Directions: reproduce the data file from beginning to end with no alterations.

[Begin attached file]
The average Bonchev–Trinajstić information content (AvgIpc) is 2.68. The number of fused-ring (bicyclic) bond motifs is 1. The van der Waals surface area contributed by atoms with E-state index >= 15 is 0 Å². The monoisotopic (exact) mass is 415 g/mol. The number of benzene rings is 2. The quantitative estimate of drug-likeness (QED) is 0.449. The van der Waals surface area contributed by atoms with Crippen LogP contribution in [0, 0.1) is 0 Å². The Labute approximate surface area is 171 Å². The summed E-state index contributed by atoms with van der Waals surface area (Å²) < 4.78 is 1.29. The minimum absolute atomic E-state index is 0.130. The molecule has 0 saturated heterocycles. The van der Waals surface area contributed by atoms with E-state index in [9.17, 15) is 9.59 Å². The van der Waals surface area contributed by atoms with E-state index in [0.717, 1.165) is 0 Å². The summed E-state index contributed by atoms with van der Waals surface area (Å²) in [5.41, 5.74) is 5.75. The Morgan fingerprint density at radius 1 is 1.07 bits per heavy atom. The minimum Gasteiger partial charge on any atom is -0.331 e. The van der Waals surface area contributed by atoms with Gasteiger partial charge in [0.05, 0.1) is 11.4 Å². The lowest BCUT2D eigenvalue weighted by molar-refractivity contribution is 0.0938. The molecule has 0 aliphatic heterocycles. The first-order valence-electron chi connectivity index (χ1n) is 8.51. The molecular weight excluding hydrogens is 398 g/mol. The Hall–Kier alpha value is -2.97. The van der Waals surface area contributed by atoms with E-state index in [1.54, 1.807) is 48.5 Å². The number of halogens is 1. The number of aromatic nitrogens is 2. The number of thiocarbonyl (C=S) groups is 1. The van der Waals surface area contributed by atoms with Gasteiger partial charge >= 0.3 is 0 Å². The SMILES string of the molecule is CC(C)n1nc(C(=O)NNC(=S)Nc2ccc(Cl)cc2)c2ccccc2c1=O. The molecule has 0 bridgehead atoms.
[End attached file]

The average Bonchev–Trinajstić information content (AvgIpc) is 2.68. The number of fused-ring (bicyclic) bond motifs is 1. The van der Waals surface area contributed by atoms with E-state index >= 15 is 0 Å². The monoisotopic (exact) mass is 415 g/mol. The number of benzene rings is 2. The quantitative estimate of drug-likeness (QED) is 0.449. The van der Waals surface area contributed by atoms with Crippen LogP contribution in [0, 0.1) is 0 Å². The Labute approximate surface area is 171 Å². The summed E-state index contributed by atoms with van der Waals surface area (Å²) < 4.78 is 1.29. The minimum absolute atomic E-state index is 0.130. The molecule has 0 saturated heterocycles. The van der Waals surface area contributed by atoms with E-state index in [9.17, 15) is 9.59 Å². The van der Waals surface area contributed by atoms with E-state index in [0.717, 1.165) is 0 Å². The summed E-state index contributed by atoms with van der Waals surface area (Å²) in [5.41, 5.74) is 5.75. The Morgan fingerprint density at radius 1 is 1.07 bits per heavy atom. The minimum Gasteiger partial charge on any atom is -0.331 e. The van der Waals surface area contributed by atoms with Gasteiger partial charge in [0.05, 0.1) is 11.4 Å². The lowest BCUT2D eigenvalue weighted by molar-refractivity contribution is 0.0938. The molecule has 0 aliphatic heterocycles. The first-order valence-electron chi connectivity index (χ1n) is 8.51. The molecular weight excluding hydrogens is 398 g/mol. The Hall–Kier alpha value is -2.97. The van der Waals surface area contributed by atoms with E-state index in [1.54, 1.807) is 48.5 Å². The number of halogens is 1. The number of aromatic nitrogens is 2. The number of thiocarbonyl (C=S) groups is 1. The van der Waals surface area contributed by atoms with Gasteiger partial charge >= 0.3 is 0 Å². The SMILES string of the molecule is CC(C)n1nc(C(=O)NNC(=S)Nc2ccc(Cl)cc2)c2ccccc2c1=O. The molecule has 0 bridgehead atoms.